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The Return of the King (2003)
Starring: Lots.
Director: Peter Jackson
Genre: Fantasy

The end of all "Rings"


"Here are beauties which pierce like swords and burn like cold iron."
-- C.S. Lewis

As I write this, it’s 10:28 pm on December 17th. Twenty-four hours ago I was in the Regal Cinemas 14 at Short Pump, outside of Richmond Virginia, twenty-eight minutes or so into The Lord of the Rings: The Return of the King, and more than eight hours into “Trilogy Tuesday,” an adventure in film that I was blessed (and crazy enough to want) to experience.

By now you’ve read about half a million fan reviews on the internet, paid reviews in magazines and newspapers, and the crude sort of verbal leg-humping that Harry Knowles calls reviewing. You know what people think of this film. I could tell you my opinion, but it’s less my job to do that than it is to tell you why I have the opinion I do. The trouble is, the latter requires the former. And I don’t know if I can do it. Words fail me.

This is not a flawless film. Not at all. Neither was Towers, nor Fellowship. However, the flaws are tiny, miniscule, really – and they are going to disappear on the Extended DVD. In the meantime, despite the missed beats that would add more emotional depth to the sacrifices or triumphs of some of the main characters – what we have on film now is so good that the flaws are easily forgivable. More than forgivable, really – they are immaterial.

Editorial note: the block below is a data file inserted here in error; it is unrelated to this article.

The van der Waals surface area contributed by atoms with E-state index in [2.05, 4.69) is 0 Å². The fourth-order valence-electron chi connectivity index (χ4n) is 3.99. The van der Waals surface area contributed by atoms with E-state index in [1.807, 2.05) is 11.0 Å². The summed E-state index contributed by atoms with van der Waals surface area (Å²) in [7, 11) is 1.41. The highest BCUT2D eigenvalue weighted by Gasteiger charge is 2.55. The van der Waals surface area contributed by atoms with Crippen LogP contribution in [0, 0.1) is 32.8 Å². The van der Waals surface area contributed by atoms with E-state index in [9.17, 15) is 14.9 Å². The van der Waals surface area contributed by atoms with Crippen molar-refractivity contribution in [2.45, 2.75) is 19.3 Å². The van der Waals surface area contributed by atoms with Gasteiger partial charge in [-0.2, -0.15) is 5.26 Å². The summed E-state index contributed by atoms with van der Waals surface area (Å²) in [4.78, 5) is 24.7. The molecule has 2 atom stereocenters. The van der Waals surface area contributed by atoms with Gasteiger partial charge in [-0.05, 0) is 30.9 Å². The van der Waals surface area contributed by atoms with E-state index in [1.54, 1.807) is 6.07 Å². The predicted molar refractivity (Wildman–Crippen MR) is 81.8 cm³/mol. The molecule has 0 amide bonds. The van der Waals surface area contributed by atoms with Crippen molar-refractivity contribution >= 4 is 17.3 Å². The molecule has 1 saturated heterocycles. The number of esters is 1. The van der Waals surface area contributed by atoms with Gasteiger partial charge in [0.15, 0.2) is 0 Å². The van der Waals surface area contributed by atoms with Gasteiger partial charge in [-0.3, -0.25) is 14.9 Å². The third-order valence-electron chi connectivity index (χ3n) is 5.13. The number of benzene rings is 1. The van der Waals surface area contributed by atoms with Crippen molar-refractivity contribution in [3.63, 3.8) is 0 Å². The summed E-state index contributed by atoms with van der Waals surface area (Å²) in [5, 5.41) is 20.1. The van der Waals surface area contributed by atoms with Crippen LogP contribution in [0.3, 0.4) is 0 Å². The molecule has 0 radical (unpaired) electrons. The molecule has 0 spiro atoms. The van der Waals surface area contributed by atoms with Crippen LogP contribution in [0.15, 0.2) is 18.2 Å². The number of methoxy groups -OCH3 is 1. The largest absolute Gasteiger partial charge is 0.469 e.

Make no mistake – I love this film. I love it in a way that defies expository confessions. I’m a man. Things like love are easy for me to feel, but equally difficult to articulate. More than this, what point is there in heaping praise upon this film when so many others have done it already?

Twenty-four hours later, I am still haunted by the images. The residual echo of the film has created in me a sort of altered-state of consciousness. The best stories – whether presented with the written word, the spoken word, or with visual imagery – have that effect. It’s that feeling – the feeling when my second-grade teacher read The Lion, The Witch and The Wardrobe to our class, the feeling I had the first time I saw Darth Vader angrily pacing the corridors of the Death Star. The first time I saw The Phantom of the Opera at the Kennedy Center. The first time I read The Lord of the Rings by JRR Tolkien.

That’s how I feel right now. How I have felt for the past twenty-four hours. That feeling when you know that someone has just shared with you a vision that has permanently become a part of your consciousness, that has changed the way you perceive your reality by giving you new insights into our existence.

This is why we create. Why we build skyscrapers, or plant gardens, why we write books or poetry. It is why we put paint to canvas, chisel to stone, fire to steel. It is why we sing. Because we know the magic of that feeling, and if we can inspire it in others in this world then we have perhaps given them the greatest gift of all.

There’s a reason we read books, go to art galleries, or listen to music. There’s a reason we sit in the dark and watch light projected onto a swath of white fabric. The Return of the King does more than remind us of that reason.

It embodies it.

- Keyser Sushi

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